The fall 1999 board meeting featured a discussion of what types of organizations and businesses merit free bourse space at future CSNS conventions. A motion to allow such space for Whitman, Coin World, Coinage, and Krause Publications was defeated and replaced by a successful motion to allow free bourse space to Krause and Coin World with any additional free space left to the discretion of the president, vice president, bourse chairman and general chairman. The Centinel, under the able editorship of Karen and Jim Jach, won Best Publication honors from ANA for the fifth straight year. Polly Pittman Roberts offered $2,000 to endow an exhibit award in everlasting memory of her father, John Jay Pittman. Her offer was accepted for the Most Educational Exhibit Award. The Board voted to NOT endorse any candidates for ANA offices. Approval was granted for the fall, 2000, board meeting to hold a fall, 2000, convention in Harvey, Illinois, with ILNA as the repeat host club.
For the fifth time in CSNS history, the annual spring convention was held in Minneapolis, May 4-7, 2000. That northern metropolis is supposed to be cool in early May; however, that was not the case. In fact, temperatures during the convention were in the nineties! Perhaps one of the "hottest" convention features was outgoing Governor Brian Fanton's YN auction. Seventy-five youngsters were given play money to bid on dealer-donated coins and currency. Great fun was had by all including many impressed parents. Public attendance was down from previous years but dealer participation was higher than expected with more than 270 occupied booths. Heritage conducted a $5,000,000 auction. Show personnel who made everything run smoothly were: Patti Finner - registration (Patti Jagger became Mrs. Rollie Finner just one week prior to the Minneapolis convention); Kevin Foley - show chairman; Jerry Lebo - bourse chairman; Fran Lockwood - exhibits; Dick Peterson - floor manager; Allen James - cases and lights; and Tom Casper - security. Cliff Mishler was MC at the awards banquet which saw the Bradfield Literary Award going to Saul Needleman, and Best-In-Show Exhibit Award to Minnesotan, Pete Smith.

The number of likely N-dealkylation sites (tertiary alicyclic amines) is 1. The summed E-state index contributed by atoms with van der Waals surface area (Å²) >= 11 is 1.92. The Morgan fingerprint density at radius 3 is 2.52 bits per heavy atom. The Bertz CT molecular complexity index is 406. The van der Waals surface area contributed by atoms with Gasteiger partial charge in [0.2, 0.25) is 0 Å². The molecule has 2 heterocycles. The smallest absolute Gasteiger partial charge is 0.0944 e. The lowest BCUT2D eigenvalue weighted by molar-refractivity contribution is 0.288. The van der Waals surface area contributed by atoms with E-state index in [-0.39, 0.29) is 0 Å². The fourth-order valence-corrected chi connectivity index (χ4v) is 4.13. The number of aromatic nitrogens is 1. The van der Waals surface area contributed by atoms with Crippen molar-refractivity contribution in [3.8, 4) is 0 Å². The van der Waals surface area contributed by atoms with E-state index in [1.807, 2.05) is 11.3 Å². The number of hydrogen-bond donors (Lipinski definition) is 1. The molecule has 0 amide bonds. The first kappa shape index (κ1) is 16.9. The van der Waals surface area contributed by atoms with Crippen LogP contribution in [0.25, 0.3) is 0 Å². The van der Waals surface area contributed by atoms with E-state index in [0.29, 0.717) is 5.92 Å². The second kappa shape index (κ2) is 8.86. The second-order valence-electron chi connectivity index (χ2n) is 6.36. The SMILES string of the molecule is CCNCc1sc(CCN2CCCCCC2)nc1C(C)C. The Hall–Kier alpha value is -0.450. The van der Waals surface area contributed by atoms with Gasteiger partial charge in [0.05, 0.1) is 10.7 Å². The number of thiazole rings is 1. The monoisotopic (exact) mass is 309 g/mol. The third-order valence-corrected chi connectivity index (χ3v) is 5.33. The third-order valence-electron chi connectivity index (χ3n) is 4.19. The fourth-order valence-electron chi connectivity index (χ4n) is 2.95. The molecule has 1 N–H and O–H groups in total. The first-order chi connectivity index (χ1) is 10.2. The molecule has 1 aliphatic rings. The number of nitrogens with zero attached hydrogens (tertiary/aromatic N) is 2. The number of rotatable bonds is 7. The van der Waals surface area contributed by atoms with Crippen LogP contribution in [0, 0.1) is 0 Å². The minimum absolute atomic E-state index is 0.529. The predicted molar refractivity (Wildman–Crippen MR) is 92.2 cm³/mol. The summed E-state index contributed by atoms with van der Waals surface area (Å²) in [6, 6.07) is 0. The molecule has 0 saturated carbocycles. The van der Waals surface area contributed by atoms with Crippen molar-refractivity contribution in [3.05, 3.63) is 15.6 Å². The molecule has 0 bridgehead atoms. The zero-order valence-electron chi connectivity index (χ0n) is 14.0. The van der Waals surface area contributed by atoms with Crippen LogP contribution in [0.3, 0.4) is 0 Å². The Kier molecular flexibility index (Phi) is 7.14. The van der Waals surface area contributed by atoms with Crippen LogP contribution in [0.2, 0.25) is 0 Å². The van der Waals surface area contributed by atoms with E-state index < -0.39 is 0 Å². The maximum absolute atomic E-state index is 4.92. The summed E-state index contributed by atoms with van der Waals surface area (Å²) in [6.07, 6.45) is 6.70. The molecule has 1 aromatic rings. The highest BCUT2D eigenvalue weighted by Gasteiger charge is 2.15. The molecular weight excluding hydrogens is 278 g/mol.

2000 election year winners were: Ray Lockwood - President; Harry Tileston - VP; Jerry Lebo - S/T; and Governors Paul Padget, Florence Schook, Glen Jorde, Marv Mericle, Jack Huggins, Kermit Wasmer, Bill Brandimore, Don Charters, Bob Kutcher and Ed Rothberg. The board meeting introduced newly-appointed legal counsel, Rob Green from Columbus, Nebraska. He was able to work out legal problems prior to the Minneapolis convention. Specifically, the Minneapolis city council enacted legislation to exempt coin shows from certain restrictive ordinances. Three-thousand quarter boards were made available for distribution at the show and local club meetings. Future spring conventions were announced for 2001 - Indianapolis; 2002 - Columbus, Ohio; and 2003 - St. Louis.
Finale - The history of any organization is in reality a story of people interacting for common purposes and common good. Such has been the case for Central States. Our 70-year old club has had its share of ups and downs, personality conflicts, and a few tears. By and large, Central States has survived and continues to thrive as it serves numismatists of all ages.
Someone else will undoubtedly step forward in the years ahead to continue this Central States history. Let it be known to all who read my twenty-four parts that this has been a labor of love. In fact, it has been and continues to be a love affair with an organization that has always promoted numismatics as the King of Hobbies. I plan to see you all at a coin show or club meeting and share a story or two about where we've been and where we are going. Take care and keep smiling!
Editor's Note - And with that we say THANK YOU, RAY, and close the books on the first seventy years of Central States history and the year-by-year happenings of a grand old organization that was founded by the good folks of a bygone generation we knew and affectionately remember as pioneers of modern-day numismatics. Without a doubt another historian will come along in the future who will pick up where Ray left off and will tell us "the rest of the story."